Jaime and I have found a few articles and Websites that we hope will provide some insights into the ways hope and courage are still alive and well in our world.
A recent article in the New York Times gives a glimpse into the lives of newly resettled Bhutanese refugees in the Bronx, New York. The article is accompanied by an excellent photo slide show by photojournalist Suzanne DeChillo.
An excerpt of the article follows. Click here to read the entire story, but do it soon--articles in the Times aren't available online indefinitely. you can access the archived stories simply by registering with the Website--it's quick, easy, and free.
Bhutan Refugees Find a Toehold in the Bronx
By KIRK SEMPLE
Published: September 24, 2009
Nearly every immigrant group in New York City has a neighborhood, or at least a street, to call its own. But for refugees from the tiny South Asian nation of Bhutan, the closest thing to a home base is a single building in the Bronx — a red-brick five-story walk-up, with a weed-choked front courtyard and grimy staircases.
Eight families — more than 40 people — have taken up residence here in the past several months, part of a stream of thousands of Bhutanese refugees who have flowed into the United States in the past year and a half. With the help of resettlement agencies, many have found apartments in the Bronx, and the largest concentration has ended up here in the building on University Avenue.
This is their small toehold in a strange new world. The only life most have known was in the rural plains and Himalayan foothills of Bhutan and the dusty refugee camps of Nepal. Few have ever lived in homes with electricity or indoor plumbing, or between walls made of anything but bamboo. continued online
Weaving together a community of hope
The United Nations High Commissioner for Refugees Website currently features a story about a weavers' co-op in Bangladesh. Ethnic Chin refugee women from Burma are using their traditional weaving skills to earn their own money instead of depending on handouts from UNHCR or local Bangladeshis. The goal of the program is to empower the refugee women in the co-op as well as to help them become self-sufficient in a country where it isn't easy to do so. When women have their own money and they have the leeway to make choices for themselves, their families benefit, as well. This project rings a familiar note for us at A Little Something since our goals and beliefs are very much the same. Click here to read the entire story.
The Blue Sweater
The Blue Sweater: Bridging the Gap Between Rich and Poor in an Interconnected World is author Jacqueline Novogratz's memoir of a life spent trying to understand and document global poverty. From her Website, thebluesweater.com,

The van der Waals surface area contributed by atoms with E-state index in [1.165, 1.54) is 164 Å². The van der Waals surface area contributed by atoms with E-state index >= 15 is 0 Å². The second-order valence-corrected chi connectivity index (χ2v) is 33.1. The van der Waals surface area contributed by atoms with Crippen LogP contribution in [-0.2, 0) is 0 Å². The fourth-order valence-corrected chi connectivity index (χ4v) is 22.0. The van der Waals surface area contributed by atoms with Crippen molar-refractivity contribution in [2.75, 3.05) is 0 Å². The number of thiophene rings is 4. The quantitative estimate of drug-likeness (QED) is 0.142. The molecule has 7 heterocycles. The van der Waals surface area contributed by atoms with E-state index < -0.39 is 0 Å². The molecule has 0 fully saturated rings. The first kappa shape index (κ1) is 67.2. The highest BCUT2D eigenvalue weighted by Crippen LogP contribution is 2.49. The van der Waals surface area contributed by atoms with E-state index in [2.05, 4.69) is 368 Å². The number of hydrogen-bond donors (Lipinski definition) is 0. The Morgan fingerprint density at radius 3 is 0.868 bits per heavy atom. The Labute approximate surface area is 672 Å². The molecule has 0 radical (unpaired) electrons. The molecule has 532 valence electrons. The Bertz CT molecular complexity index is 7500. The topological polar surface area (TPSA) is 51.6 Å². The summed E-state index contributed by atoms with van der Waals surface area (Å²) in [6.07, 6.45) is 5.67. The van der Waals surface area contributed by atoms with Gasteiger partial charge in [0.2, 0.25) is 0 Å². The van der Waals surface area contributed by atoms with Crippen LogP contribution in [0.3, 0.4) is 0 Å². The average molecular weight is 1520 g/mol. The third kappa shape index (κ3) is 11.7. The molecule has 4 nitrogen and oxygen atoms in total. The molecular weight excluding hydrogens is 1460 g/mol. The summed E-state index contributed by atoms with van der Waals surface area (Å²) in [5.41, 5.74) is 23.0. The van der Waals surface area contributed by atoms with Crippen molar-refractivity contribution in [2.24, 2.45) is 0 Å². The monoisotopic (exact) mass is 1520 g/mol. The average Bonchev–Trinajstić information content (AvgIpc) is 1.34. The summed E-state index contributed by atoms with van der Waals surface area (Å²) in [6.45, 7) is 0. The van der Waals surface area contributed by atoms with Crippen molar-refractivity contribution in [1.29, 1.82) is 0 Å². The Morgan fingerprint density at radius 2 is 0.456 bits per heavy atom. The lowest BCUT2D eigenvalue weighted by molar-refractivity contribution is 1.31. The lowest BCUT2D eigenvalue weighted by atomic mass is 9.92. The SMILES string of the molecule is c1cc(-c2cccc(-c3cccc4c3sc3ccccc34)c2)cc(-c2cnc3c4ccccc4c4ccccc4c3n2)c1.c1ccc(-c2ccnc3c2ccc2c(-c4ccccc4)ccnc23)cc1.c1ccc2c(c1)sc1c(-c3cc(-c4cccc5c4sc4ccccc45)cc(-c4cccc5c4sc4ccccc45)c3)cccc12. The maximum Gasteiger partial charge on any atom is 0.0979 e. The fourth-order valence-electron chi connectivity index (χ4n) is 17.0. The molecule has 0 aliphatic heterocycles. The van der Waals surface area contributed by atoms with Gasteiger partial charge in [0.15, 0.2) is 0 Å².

It all started back home in Alexandria, Virginia, with the blue sweater, a special gift that quickly became her prized possession—until the day she outgrew it and gave it away to Goodwill. Eleven years later in Africa, she spotted a young boy wearing the sweater, with her name still on the tag inside. That her garment had made it all the way to Kigali, Rwanda, where she was helping a group of African women start a micro-finance bank, was ample evidence of the way we are all connected, and how our actions—and inaction—touch people every day across the globe, people we may never know or meet. This awareness continues to drive her efforts to fight poverty, and to bridge the gap between rich and poor.Novogratz has managed to tie together her experience as a venture capitalist in developing nations with her idealism and optimism into a story that will inspire readers to look for ways to effect real change.
Women Leading for Livelihoods
Imagine our surprise at coming across this project on the United Nations High Commissioner for Refugees Website. It was like reading a page from our own book, another telling of the A Little Something philosophy:
This UNHCR initiative is aimed at promoting the economic independence andRead more about Women Leading for Livelihoods here.
empowerment of refugee and displaced women and girls around the world. For WLL, women are not victims or passive recipients of aid; with access to the proper
resources, they are capable of changing their lives and those of their children,
families and communities.
Refugee and displaced women face a series of barriers to work: legal restrictions, physical and psychological trauma, lack of financial resources, child care issues, the wrong skills for their environment, and much more. WLL aims to break down these barriers through the funding of a full range of programmes aimed at empowering refugee and displaced women. Projects range from language and vocational training to classes on farming , marketing and computer literacy as well as basic courses in finance and how to get access to business centres and savings and loan schemes.
In August of this year, New York Times journalist Nicholas D. Kristof and investment banker Sheryl WuDunn wrote an extensive article about the plight of women struggling to survive and get a foothold on basic human rights throughout the developing world. Thanks to the availability of micro-finance business and development programs, women are making progress toward a better life, one at a time. The article points out the powerful effects of micro-finance projects and specifically addresses the benefits to women in parts of the world where they often suffer the most and have the fewest rights. With structured programs, small loans, and the opportunity to begin entrepreneurial ventures, women are changing lives far beyond their own.
To access the entire article, click here.
The article includes an audio slide show and a short video about women who are newly empowered and whose lives are being transformed by their participation in the micro-finance movement. Additional information about the Kristoff and WuDunn's Half the Sky Movement (get involved!) can be found here.